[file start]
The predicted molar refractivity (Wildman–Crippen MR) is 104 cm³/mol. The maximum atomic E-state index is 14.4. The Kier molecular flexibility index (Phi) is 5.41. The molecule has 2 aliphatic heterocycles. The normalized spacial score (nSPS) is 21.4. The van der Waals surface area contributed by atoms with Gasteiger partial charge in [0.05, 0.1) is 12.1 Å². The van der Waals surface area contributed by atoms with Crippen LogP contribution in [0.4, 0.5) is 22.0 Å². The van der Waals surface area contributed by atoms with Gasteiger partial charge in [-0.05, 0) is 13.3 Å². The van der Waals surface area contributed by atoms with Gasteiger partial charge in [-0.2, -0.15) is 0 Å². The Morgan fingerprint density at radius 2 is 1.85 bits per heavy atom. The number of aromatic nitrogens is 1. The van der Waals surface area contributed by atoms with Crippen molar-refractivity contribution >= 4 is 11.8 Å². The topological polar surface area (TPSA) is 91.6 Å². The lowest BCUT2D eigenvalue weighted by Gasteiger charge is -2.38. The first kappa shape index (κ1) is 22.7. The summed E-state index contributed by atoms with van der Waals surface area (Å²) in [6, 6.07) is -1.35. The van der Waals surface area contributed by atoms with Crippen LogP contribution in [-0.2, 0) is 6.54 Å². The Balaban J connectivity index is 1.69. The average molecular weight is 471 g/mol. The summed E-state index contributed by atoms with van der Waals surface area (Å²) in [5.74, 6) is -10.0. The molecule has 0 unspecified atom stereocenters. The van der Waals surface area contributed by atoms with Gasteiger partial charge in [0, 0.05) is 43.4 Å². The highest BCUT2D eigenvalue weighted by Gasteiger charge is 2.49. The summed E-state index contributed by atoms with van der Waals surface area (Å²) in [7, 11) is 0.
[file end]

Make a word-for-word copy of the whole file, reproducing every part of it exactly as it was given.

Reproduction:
The predicted molar refractivity (Wildman–Crippen MR) is 104 cm³/mol. The maximum atomic E-state index is 14.4. The Kier molecular flexibility index (Phi) is 5.41. The molecule has 2 aliphatic heterocycles. The normalized spacial score (nSPS) is 21.4. The van der Waals surface area contributed by atoms with Gasteiger partial charge in [0.05, 0.1) is 12.1 Å². The van der Waals surface area contributed by atoms with Crippen LogP contribution in [0.4, 0.5) is 22.0 Å². The van der Waals surface area contributed by atoms with Gasteiger partial charge in [-0.05, 0) is 13.3 Å². The van der Waals surface area contributed by atoms with Gasteiger partial charge in [-0.2, -0.15) is 0 Å². The Morgan fingerprint density at radius 2 is 1.85 bits per heavy atom. The number of aromatic nitrogens is 1. The van der Waals surface area contributed by atoms with Crippen molar-refractivity contribution >= 4 is 11.8 Å². The topological polar surface area (TPSA) is 91.6 Å². The lowest BCUT2D eigenvalue weighted by Gasteiger charge is -2.38. The first kappa shape index (κ1) is 22.7. The summed E-state index contributed by atoms with van der Waals surface area (Å²) in [6, 6.07) is -1.35. The van der Waals surface area contributed by atoms with Crippen LogP contribution in [-0.2, 0) is 6.54 Å². The Balaban J connectivity index is 1.69. The average molecular weight is 471 g/mol. The summed E-state index contributed by atoms with van der Waals surface area (Å²) in [5.74, 6) is -10.0. The molecule has 0 unspecified atom stereocenters. The van der Waals surface area contributed by atoms with Gasteiger partial charge in [0, 0.05) is 43.4 Å². The highest BCUT2D eigenvalue weighted by Gasteiger charge is 2.49. The summed E-state index contributed by atoms with van der Waals surface area (Å²) in [7, 11) is 0.